Something has been irking me about Mitt Romney for the past few weeks, and I think I’ve finally put my finger on it. From his “I like to fire people” remark to his comments that some of his best friends are professional team owners, Romney continually fumbles over matters of wealth and privilege. It blows my mind that, as a person with some political acumen, he has not figured out how to talk about his money. Think about it! This man has basically been running for president for SIX years. He knew that he would no doubt be the wealthiest person in the race, yet time after time he stumbles when he talks about it.
It reminds me of one of my favorite scenes from the movie Jumping the Broom (full disclosure: my fabulous sister co-wrote the screenplay). During the rehearsal dinner, when things are getting quite heated between the bride and groom’s families (who come from different class backgrounds), Loretta Devine’s character shouts to Angela Bassett’s, “I don’t know who you think you are, but honey…YOU BLACK.” Sometimes I just want to shout to Mitt Romney, “YOU WEALTHY! Deal with it!”
Back in 1994 Ann Romney was discussing their financial struggles when she was taking care of their children and Mitt was a student. No doubt that was tough. But they survived by liquidating some of the stocks that Mitt received from his father. There is nothing wrong with that. But they HAVE to know that most people don’t have that option, right? Right?? I’m honestly not sure. I could just have written that statement off as an anomaly from years ago, but given the recent statements, it seems to me that they are just not aware of how out of touch they can sound.
Folks, just admit your wealth. When you try to hide it or act like you don’t have great monetary advantages, it makes you come off as phony… something team Romney definitely can’t afford to do (no pun intended, I promise). And there are models to follow. Surely team Romney must realize that while he is among the wealthiest candidates in history, he is not the only person to run for president with considerable wealth.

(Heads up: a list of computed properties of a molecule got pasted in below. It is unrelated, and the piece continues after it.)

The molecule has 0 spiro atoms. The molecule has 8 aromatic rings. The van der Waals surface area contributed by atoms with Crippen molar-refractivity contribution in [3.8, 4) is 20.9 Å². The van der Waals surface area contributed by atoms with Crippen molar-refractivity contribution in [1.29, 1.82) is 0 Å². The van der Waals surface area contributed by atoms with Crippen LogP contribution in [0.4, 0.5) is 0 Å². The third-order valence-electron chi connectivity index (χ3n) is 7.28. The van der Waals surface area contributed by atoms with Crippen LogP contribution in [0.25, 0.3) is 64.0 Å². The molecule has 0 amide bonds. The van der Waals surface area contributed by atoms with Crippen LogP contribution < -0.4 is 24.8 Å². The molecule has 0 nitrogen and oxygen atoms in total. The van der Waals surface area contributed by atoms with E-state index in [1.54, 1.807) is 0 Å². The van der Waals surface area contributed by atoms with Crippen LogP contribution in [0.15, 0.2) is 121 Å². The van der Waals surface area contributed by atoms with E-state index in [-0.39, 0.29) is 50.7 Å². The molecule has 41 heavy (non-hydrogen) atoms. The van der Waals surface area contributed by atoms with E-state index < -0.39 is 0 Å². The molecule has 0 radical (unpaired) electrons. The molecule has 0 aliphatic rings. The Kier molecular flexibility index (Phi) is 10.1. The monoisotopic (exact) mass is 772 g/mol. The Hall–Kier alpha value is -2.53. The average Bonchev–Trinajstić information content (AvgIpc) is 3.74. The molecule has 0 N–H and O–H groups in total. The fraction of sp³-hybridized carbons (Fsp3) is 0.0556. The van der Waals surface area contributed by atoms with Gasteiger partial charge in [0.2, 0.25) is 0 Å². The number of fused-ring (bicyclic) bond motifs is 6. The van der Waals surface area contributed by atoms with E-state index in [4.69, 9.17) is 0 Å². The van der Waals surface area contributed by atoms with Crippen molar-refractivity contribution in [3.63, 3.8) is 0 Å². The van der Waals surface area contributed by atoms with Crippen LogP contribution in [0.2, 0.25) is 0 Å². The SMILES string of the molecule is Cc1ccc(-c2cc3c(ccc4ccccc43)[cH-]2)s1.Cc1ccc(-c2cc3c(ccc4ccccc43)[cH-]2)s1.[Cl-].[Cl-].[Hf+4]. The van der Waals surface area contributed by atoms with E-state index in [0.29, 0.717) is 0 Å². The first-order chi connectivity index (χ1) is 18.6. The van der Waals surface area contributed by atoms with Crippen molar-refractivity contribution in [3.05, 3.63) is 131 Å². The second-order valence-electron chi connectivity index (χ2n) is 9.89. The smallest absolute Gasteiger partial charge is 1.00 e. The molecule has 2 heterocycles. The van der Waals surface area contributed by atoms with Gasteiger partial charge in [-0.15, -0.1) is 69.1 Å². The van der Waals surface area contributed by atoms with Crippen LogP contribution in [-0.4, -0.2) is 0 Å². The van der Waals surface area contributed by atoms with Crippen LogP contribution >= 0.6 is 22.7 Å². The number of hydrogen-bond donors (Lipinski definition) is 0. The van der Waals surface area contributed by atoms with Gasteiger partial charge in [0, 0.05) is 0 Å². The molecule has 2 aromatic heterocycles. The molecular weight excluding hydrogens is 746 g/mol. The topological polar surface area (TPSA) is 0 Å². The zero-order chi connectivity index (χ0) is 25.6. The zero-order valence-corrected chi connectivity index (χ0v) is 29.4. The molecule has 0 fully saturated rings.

And contrary to the Republican talking points, liberals and progressives do not begrudge anyone their hard-earned success. There are plenty of Democrats in office, or who ran for office, with considerable wealth — most famously the Kennedys. Ted Kennedy had a considerable fortune, yet he was seen as a great and tireless champion for the poor, working and middle class. And why is that? Oh, because he actually was a great and tireless champion for the poor, working and middle class.
And therein lies the problem. It isn’t Romney’s money that’s the issue. It’s his policies. People aren’t upset that Romney is part of the wealthiest 1 percent — on the contrary, bully for him. People are turned off because Romney’s policies all seem to benefit his fellow 1 percenters at the expense of everyone else. It appears to me that Romney isn’t comfortable talking about his good fortune because deep down he knows that he truly is a candidate who is advocating for policies that benefit the wealthiest Americans while cutting programs vital to the middle class. So maybe Mitt is thinking if he can appear to be more like everyday Americans, people won’t notice that he wants to bring back Bush-era economic policies.
Yeah, that’s not going to work in 2012. There are things called YouTube and the Internet. Romney can’t run from his policies any more than he can run from his wealth. And the thing is, he shouldn’t have to run from his money. It’s a shame that he feels compelled to because of the policies and programs he advocates.
Daniella Gibbs Léger, a former special assistant to President Obama, is the Vice President for American Values and New Communities at the Center for American Progress. Follow her on Twitter @dgibber123